“No producer wants DAPL to close,” said one shipper on the line, who spoke on the condition of anonymity.

In May, 52 million barrels of crude was transported from the PADD 2 region that includes North Dakota to the U.S. Gulf Coast, compared with just 351,000 barrels shipped via rail, according to U.S. Energy Information Administration data.

Continental Resources said in a legal filing in June that shutting the line could cost between $4 and $7 a barrel extra, boosting costs for all producers and shippers by $832 million to $1.5 billion annually. Bakken oil currently costs about 20 cents less than U.S. benchmark crude.

Executives on the company’s earnings call on Tuesday said they were confident that the line would remain open.

(Additional reporting by Arathy S Nair; Editing by Marguerita Choy)

Oil prices gain on sharp U.S. crude inventory drop

By Laila Kearney

NEW YORK (Reuters) – Oil prices edged up on Wednesday after a steep drop in U.S. crude inventories, but another record day for COVID-19 cases worldwide kept gains in check.

Brent crude futures <LCOc1> gained 35 cents to $43.57 a barrel by 10:57 a.m. EDT (1457 GMT). U.S. West Texas Intermediate crude futures <CLc1> were up 18 cents to $41.22.

U.S. crude oil inventories fell by 10.6 million barrels last week to 526 million barrels, the Energy Information Administration said, in their largest drawdown since December. [EIA/S]

Net U.S. crude imports fell 1 million barrels per day to 1.9 million bpd, the EIA said.

The drawdown was likely a result of supply cuts by the Organization of the Petroleum Exporting Countries and its allies, which were agreed-upon in April, finally being realized in fewer shipments.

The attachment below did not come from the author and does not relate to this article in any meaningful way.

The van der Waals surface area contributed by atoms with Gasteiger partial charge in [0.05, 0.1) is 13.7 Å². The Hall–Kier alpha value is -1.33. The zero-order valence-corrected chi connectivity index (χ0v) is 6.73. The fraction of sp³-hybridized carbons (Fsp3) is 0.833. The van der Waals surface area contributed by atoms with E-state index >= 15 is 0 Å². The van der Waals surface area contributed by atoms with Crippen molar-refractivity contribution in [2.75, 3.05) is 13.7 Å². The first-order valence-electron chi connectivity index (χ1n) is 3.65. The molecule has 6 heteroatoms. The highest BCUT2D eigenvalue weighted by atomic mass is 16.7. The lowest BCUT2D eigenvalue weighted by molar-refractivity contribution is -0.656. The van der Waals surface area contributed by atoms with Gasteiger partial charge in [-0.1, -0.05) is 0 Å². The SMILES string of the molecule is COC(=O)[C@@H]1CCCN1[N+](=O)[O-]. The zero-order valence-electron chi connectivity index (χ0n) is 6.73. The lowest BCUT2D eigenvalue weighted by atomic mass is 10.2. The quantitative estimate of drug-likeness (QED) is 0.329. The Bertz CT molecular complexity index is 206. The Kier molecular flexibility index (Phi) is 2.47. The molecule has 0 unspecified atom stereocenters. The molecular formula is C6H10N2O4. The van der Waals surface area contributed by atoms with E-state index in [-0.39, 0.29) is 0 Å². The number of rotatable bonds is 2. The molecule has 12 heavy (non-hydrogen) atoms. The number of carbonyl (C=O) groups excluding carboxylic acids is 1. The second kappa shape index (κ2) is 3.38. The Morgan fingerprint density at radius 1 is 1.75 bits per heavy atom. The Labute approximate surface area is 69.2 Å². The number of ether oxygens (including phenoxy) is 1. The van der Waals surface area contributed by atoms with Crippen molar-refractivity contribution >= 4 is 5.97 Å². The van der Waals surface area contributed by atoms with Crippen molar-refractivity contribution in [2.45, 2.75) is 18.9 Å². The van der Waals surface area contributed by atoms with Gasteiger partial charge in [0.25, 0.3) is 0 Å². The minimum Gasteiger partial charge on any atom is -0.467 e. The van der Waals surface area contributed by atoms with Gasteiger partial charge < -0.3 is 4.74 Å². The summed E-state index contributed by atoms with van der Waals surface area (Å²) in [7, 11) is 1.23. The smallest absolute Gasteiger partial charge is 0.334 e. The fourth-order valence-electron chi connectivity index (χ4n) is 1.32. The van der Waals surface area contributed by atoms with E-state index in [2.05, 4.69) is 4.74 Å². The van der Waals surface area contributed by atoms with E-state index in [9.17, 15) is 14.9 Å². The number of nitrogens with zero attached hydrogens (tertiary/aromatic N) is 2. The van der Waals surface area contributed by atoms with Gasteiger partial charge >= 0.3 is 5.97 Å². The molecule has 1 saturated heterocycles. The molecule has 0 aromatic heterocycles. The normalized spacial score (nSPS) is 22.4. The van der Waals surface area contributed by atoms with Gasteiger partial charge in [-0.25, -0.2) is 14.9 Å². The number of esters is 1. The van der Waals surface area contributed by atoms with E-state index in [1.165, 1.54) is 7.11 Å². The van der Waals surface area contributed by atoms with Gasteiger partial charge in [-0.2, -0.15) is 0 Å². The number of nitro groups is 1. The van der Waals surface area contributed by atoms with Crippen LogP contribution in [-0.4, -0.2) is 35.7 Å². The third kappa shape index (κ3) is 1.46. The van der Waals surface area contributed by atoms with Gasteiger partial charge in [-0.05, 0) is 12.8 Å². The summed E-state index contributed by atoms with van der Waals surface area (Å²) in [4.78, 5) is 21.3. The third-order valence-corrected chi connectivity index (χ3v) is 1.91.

“There’s an assumption those tankers pretty much let go of all their oil and so the expectation is that the OPEC cuts are going to lead to bigger draws in the United States,” said Phil Flynn, senior analyst at Price Futures Group in Chicago.

A record number of new coronavirus infections were reported globally, while in the United States, deaths from the novel coronavirus were approaching 150,000, the highest level in the world and rising by 10,000 in 11 days, according to a Reuters tally.

“The virus is spreading like wildfire across the Americas while Europe and Asia are displaying worrying signs of a second surge in cases,” said Stephen Brennock of oil brokerage PVM.

Six U.S. states reported one-day records for coronavirus deaths on Tuesday and cases in Texas passed the 400,000 mark.

Attempts to provide relief amid the outbreak were in disarray after Republicans in the United States on Tuesday disagreed over their own plan for providing $1 trillion in new coronavirus aid.

Indian refiners are cutting crude processing and shutting units for maintenance as fuel demand falters, officials at the companies said.

(Additional reporting by Ahmad Ghaddar in London and Aaron Sheldrick in Tokyo; Editing by Marguerita Choy)

Exclusive: More than 40 countries accuse North Korea of breaching U.N. sanctions

By Michelle Nichols

NEW YORK (Reuters) – More than 40 countries accused North Korea on Friday of illicitly breaching a United Nations cap on refined petroleum imports and called for an immediate halt to deliveries until the end of the year, according to a complaint seen by Reuters.